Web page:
Rainbow Turtle education officer, Philippa Jeffery, recently decorated our shop window to publicise the 1,000 scarves project that Survivors of Human Trafficking in Scotland (SOHTIS) is currently running. Many people have been trafficked into Scotland and they have often been overlooked and hidden in plain sight.
The project takes second hand scarves and converts them into weaving kits which can be purchased from SOHTIS. The kits have been taken to schools and community groups so that they can all get involved.
The weavings have been made by people of all ages. Everyone who has made a weaving fills out a little card with a little about themselves. The weavings will become part of bigger artworks that will be publicly displayed in the future in order to raise awareness of human trafficking.
Philippa linked the scarves project with the idea of an advent calendar for our Christmas window. She stitched pockets into her scarves and placed 25 different fair trade products, sold in the shop, into them. Her work was kindly featured in a recent article in the Paisley Daily Express.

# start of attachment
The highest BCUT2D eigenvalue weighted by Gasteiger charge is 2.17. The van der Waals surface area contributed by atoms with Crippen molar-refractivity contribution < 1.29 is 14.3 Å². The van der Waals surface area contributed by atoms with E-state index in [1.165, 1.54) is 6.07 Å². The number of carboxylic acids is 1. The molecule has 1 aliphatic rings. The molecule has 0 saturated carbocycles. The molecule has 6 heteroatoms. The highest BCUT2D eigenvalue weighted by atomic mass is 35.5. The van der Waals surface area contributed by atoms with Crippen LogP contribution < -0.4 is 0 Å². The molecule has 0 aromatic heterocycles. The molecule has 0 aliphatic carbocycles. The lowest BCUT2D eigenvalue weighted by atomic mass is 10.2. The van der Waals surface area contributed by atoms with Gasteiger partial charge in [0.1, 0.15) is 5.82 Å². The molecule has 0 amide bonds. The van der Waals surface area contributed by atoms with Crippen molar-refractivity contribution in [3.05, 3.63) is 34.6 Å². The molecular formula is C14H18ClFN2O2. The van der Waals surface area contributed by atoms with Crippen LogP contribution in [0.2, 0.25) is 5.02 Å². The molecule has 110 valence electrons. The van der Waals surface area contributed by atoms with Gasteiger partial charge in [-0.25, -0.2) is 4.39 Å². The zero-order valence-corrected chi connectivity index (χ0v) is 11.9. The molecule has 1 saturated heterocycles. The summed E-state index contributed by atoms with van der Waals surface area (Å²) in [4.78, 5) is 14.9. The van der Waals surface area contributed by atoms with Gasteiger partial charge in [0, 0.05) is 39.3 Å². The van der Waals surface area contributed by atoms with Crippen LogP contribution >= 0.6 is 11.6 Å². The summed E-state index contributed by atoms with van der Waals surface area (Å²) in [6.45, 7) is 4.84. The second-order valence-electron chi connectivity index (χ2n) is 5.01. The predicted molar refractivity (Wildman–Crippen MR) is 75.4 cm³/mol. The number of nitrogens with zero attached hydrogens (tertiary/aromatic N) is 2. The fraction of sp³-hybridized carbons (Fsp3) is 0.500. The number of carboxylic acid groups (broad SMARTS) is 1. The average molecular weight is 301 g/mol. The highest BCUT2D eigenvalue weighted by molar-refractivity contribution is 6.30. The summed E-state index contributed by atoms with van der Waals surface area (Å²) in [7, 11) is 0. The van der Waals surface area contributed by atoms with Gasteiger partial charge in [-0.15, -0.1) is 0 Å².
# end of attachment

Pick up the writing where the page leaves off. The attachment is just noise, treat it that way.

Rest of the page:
There are close links between promoting fair trade and shining a light on human trafficking. By buying fair trade products we help farmers and producers in developing countries create stable communities. The fair trade premium can be spent by the community on health care, education and clean water supplies. People who live in these villages and communities are less likely to end up being trafficked.
If you would like to know more about the 1,000 scarves project, or the education work that Rainbow Turtle does, you can contact Philippa here. Scarves can be donated at Rainbow Turtle.